DALLAS - Protests for racial equality continue to erupt across the country a day after Juneteenth.
Faith leaders say the city of Dallas must step up and do its part to make a difference.
Hundreds of people took a stand Saturday to put a spotlight on the recent Black Lives Matter movement.
They said this uprising will continue until all Black people can live in full freedom with the dignity they deserve.
A commitment to end racist violence and honor the lives lost because of it.
“It’s a call to tear down the system of white supremacy and other things that are ingrained in our country to start over. It can’t be the way that it was. We need to come together, white people, Black, brown, Jewish, Christian, Muslim, to come together to create something new,” Reverend Stacey Brown, with Faith in Texas, said.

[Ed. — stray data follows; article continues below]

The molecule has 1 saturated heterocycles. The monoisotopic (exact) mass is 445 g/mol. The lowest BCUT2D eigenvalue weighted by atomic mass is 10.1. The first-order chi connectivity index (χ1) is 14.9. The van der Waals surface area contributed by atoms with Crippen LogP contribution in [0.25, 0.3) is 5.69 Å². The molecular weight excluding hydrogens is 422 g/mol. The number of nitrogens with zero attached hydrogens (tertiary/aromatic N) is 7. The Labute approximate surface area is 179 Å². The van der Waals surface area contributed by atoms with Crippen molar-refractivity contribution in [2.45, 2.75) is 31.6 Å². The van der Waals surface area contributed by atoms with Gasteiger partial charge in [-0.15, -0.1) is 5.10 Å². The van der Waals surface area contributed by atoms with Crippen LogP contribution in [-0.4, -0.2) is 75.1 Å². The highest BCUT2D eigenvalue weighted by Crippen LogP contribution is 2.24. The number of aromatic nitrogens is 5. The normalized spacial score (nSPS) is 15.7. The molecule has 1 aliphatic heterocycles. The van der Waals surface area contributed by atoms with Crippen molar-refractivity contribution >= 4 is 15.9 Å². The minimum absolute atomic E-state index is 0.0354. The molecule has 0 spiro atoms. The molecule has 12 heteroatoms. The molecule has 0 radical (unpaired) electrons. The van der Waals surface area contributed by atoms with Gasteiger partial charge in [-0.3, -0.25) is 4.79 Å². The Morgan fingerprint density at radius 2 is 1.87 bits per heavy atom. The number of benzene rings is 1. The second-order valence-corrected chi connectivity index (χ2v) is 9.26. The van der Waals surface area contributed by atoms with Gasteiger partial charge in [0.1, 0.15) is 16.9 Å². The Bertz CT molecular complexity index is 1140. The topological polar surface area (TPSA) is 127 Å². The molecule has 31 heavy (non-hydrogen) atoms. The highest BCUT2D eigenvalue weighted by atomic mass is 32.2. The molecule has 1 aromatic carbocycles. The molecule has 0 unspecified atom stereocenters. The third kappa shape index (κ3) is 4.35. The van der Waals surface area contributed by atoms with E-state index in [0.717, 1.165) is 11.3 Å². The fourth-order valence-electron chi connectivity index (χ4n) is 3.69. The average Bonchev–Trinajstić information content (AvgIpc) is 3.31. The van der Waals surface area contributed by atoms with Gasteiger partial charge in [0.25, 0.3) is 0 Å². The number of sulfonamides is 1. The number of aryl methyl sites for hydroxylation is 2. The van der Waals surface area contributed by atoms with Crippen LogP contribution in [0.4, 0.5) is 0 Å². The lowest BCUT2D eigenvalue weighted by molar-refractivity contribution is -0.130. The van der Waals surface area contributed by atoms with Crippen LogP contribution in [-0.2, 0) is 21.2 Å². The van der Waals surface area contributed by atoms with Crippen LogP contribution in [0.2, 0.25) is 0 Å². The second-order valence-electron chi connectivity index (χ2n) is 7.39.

On Saturday, hundreds of people, of all backgrounds, marched and protested together in solidarity.
The Never Again Pilgrimage for Black Lives was hosted by Faith in Texas, a multi-racial, multi-faith grassroots movement.
The protest started at JFK Memorial Plaza and ended at the Frank Crowley Courts Building.
“To ensure that we are keeping visibility on this, so that way, it’s just not a statement, that we can get actual policy changes from this,” Brown said.
The march made a stop at Main and Ackard streets to recognize Allen Brooks, an African American man who was lynched by an angry mob in 1910.
They also recognized Diamond Brooks, an African American woman who died in Dallas police custody in 2018.
In response to the past and present events, the crowd shouted "never again."
”It shows that more brings us together than what separates us, and that we can put aside our differences to come together to fight for justice and for liberty and for equality and equity for all,” Brown added.
Faith in Texas leaders said that together, we can unleash a new system of justice that ensures the hungry are fed, the vulnerable are cared for, and the sick are healed.
There were also protests held in Fort Worth Saturday, including the March on Berry.
Marchers called for end of racism, police brutality, and systemic racism.
They marched for a mile and a half starting at 11 a.m.